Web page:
Trinity College Dublin

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Admission Requirements

For Admission requirements please click here


To apply to this course, click on the relevant Apply Link below

Is this the right course for you?

History is about people. Studying history means studying lives lived, and ideas thought and expressed in times and places often very different from our own. Studying history means developing critical skills, learning to express your ideas and arguments clearly, and becoming self-directed in your studies. The history courses in Trinity allow you to study a remarkable range of types of history – whether cultural or political, social history or the history of ideas – from the medieval centuries to the very recent past, and to combine a breadth of approach with detailed focus on areas of particular interest to you.

Course content

The History programme combines the strength of a broad-based programme in the first two years, introducing all students to the sheer diversity of historical studies, with the freedom to explore areas of particular interest to individual students in the final two years. The Freshman programme (years one and two) provides a range of modules covering medieval and modern periods, including Irish, European, and American history, as well as some modules exploring the skills and methods which historians use, and the kinds of debates historians engage in. Teaching is not only in lectures but in small group tutorials. All students entering in 2014-15 will have an opportunity to undertake a group project in their second year, undertaking research as a team. The Sophister programme (years three and four) offers a wide range of choice in more specialist modules, all taught by staff with expertise in that field. There is a chance to concentrate on those parts of history which interest you most, and above all in the final year dissertation, an independent research project which very many students find the most rewarding part of their whole degree programme.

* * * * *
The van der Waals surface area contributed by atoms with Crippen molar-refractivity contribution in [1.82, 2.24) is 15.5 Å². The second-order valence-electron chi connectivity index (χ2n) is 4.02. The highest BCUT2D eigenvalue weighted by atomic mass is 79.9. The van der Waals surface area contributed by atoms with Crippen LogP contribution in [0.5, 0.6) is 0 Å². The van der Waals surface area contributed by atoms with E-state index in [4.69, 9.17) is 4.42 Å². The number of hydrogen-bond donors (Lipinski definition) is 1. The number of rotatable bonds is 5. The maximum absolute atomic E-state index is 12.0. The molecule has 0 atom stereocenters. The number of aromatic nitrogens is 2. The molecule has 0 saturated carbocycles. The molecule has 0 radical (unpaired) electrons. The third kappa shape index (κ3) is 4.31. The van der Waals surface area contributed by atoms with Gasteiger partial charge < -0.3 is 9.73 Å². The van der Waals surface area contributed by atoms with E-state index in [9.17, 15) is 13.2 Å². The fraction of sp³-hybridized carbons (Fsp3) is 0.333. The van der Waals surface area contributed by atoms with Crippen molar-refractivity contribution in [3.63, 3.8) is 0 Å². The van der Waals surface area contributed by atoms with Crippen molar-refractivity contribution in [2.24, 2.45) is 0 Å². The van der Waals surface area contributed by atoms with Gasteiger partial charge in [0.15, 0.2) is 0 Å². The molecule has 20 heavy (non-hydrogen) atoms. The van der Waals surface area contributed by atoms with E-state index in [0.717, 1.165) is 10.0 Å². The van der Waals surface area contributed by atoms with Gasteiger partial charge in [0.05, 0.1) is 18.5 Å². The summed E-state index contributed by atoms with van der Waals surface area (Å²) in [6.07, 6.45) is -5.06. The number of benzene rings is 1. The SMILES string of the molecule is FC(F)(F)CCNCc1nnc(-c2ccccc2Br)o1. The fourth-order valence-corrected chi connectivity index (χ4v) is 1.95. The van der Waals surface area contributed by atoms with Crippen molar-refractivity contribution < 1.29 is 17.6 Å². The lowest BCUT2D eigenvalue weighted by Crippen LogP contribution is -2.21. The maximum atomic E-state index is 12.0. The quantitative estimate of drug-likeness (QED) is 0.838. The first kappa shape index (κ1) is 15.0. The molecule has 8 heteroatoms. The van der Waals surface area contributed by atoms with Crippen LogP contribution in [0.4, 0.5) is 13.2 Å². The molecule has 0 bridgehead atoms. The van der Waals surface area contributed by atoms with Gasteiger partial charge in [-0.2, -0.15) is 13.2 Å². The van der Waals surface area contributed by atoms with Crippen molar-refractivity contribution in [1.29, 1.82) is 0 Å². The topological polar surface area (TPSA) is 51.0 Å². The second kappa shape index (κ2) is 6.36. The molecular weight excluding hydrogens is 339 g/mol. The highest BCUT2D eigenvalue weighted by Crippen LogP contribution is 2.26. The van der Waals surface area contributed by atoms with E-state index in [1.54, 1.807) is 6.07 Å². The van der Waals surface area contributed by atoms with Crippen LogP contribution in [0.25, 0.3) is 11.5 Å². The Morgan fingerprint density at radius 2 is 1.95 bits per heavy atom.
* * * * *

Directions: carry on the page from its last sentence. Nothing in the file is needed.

The Junior Freshman (first) year

Students take the following half-year modules.

  • Interpreting history
  • Europe, 1000-1250: War and society in the age of the Crusades
  • Ireland, 1000-1250: Brian Boru to the English invasion
  • Britain, c.1066-1296: Conquest and domination
  • Europe, 1000-1250: Conflict of church and state
  • Ireland, 1250-1500: Gaelic revival and the English Pale
  • Britain, c.1296-1603: Nations and kingship
  • Europe, c.1500-1700: Power and belief
  • Britain since 1815: Political traditions
  • American history: A survey
  • South Asian history: An introduction
  • Modern language electives, see:

The Senior Freshman (second) year

For students entering in 2014-15, the second year will offer three types of modules:

  • Modules which look at broad bands of history, mostly in the nineteenth and twentieth centuries. These will include modules on Ireland since 1800; U.S. history; and Europe since 1800; imperial history. Students will take four of these modules.
  • Modules which will look at how history has been interpreted and presented, not just by professional historians but in the wider culture (one per term for single honor students)
  • A year-long group project allowing all students to work on a research project.

For further information about these modules see our website and